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Name: Arlene Langley
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Why do fluorocarbons destroy the ozone?

Okay, here is the scoop: Normally, ozone (O3) goes through a natural cycle in the atmosphere which goes something like this --

oxygen (O2) ==> hit by UV light ==> O. + O. (O. + O2) ==> O3
O3 == > hit by UV light ==> O. + O2
O. + O. ==> O2 (small amounts..)

When halofluorocarbons are introduced into the atmosphere, they do much the same thing:

Cl-(FC) ==> hit by UV light ==> Cl + (FC).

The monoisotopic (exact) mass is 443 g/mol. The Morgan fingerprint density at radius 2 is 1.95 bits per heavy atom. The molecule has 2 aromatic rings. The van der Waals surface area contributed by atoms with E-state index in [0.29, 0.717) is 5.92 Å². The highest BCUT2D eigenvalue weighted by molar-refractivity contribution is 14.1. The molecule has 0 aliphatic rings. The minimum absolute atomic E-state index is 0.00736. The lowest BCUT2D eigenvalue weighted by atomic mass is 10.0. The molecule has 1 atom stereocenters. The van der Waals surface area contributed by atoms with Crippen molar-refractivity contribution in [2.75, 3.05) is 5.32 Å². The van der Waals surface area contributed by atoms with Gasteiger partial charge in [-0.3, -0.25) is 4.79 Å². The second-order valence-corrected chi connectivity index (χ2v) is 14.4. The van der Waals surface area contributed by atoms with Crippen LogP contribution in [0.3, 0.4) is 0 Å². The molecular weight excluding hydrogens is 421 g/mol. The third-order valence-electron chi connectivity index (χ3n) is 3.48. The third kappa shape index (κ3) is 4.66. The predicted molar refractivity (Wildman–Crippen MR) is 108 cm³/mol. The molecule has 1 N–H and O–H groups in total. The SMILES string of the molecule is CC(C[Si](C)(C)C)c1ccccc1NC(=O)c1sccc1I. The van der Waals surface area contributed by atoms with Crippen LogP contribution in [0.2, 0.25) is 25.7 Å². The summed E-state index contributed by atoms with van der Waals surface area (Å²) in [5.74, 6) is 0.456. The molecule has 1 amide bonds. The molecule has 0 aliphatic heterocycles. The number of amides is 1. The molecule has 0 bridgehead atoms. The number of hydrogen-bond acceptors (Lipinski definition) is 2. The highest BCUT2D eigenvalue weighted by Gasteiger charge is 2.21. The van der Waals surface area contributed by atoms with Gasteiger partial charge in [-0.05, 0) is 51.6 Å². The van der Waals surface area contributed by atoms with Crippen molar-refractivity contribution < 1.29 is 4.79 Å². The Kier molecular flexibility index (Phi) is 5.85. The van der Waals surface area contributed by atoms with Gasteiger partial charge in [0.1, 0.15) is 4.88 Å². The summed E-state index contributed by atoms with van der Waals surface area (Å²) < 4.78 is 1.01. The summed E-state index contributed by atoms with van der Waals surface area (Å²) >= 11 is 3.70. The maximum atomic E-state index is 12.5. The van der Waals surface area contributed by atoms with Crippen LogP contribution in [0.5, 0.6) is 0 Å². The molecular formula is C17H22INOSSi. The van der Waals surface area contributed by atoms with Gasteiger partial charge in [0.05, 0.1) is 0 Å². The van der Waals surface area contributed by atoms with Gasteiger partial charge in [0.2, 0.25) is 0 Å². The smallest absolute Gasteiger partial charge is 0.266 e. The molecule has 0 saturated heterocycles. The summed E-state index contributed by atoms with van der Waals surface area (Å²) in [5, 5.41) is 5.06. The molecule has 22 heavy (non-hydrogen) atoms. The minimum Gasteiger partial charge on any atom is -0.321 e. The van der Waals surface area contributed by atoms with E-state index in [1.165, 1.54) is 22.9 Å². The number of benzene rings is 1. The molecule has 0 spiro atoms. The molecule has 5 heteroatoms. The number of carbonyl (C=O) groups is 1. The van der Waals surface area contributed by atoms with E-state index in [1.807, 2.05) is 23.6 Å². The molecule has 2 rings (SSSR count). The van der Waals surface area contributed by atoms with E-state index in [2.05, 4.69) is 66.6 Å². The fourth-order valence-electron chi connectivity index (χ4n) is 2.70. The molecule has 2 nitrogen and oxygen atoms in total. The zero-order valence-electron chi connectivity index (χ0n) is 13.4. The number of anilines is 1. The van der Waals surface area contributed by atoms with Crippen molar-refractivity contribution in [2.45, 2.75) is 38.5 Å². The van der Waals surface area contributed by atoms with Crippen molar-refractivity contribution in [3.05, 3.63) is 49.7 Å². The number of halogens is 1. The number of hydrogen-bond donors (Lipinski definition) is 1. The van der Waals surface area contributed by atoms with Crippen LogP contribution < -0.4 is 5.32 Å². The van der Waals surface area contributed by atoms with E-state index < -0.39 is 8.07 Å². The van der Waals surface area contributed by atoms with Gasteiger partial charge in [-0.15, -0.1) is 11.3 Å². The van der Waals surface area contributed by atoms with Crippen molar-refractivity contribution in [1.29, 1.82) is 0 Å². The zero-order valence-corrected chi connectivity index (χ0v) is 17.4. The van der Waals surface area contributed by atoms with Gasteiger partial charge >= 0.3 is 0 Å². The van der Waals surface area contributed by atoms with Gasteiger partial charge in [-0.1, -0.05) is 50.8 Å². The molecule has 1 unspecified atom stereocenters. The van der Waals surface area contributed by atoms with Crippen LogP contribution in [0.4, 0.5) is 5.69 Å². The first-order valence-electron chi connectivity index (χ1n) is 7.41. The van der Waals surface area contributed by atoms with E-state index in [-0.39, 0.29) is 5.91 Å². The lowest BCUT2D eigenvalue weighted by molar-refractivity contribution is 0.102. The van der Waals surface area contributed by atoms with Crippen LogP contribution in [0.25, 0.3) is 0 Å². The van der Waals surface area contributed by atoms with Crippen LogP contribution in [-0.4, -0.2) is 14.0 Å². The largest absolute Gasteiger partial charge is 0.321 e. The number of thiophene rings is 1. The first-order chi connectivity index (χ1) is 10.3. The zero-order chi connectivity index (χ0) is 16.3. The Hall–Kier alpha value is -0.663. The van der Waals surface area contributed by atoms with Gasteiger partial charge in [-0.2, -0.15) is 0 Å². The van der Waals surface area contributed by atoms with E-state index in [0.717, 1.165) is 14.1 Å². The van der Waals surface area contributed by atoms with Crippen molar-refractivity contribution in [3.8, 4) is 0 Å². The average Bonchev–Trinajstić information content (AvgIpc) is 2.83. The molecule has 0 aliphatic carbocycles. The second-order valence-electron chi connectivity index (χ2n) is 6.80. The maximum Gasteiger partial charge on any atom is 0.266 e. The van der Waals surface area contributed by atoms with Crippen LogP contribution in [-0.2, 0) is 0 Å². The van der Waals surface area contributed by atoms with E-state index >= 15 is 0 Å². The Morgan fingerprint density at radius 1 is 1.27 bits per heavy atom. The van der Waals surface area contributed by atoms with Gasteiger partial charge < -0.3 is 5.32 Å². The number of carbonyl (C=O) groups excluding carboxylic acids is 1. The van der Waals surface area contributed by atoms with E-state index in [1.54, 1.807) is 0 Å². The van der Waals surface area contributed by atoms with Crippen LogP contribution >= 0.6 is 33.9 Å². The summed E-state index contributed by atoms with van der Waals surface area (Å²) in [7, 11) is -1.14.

Then Cl. + O3 ==> ClO- + O2
ClO- + O3 ==> Cl. + 2 O2

In other words, the atmosphere has a certain amount of O3 ozone because of its exposure to UV radiation from the sun. O3 is a fairly unstable compound, and does not take a lot of a kick to break apart, but still does not have enough energy to break itself apart. It usually takes UV energy to break it, but when a halofluorocarbon is split by UV radiation, the chlorine radical released can give the ozone the energy it needs to break up. But notice: Where does the chlorine radical go after this? It goes back and does it all over again -- on the average of around 100,000 times. Scary, huh?


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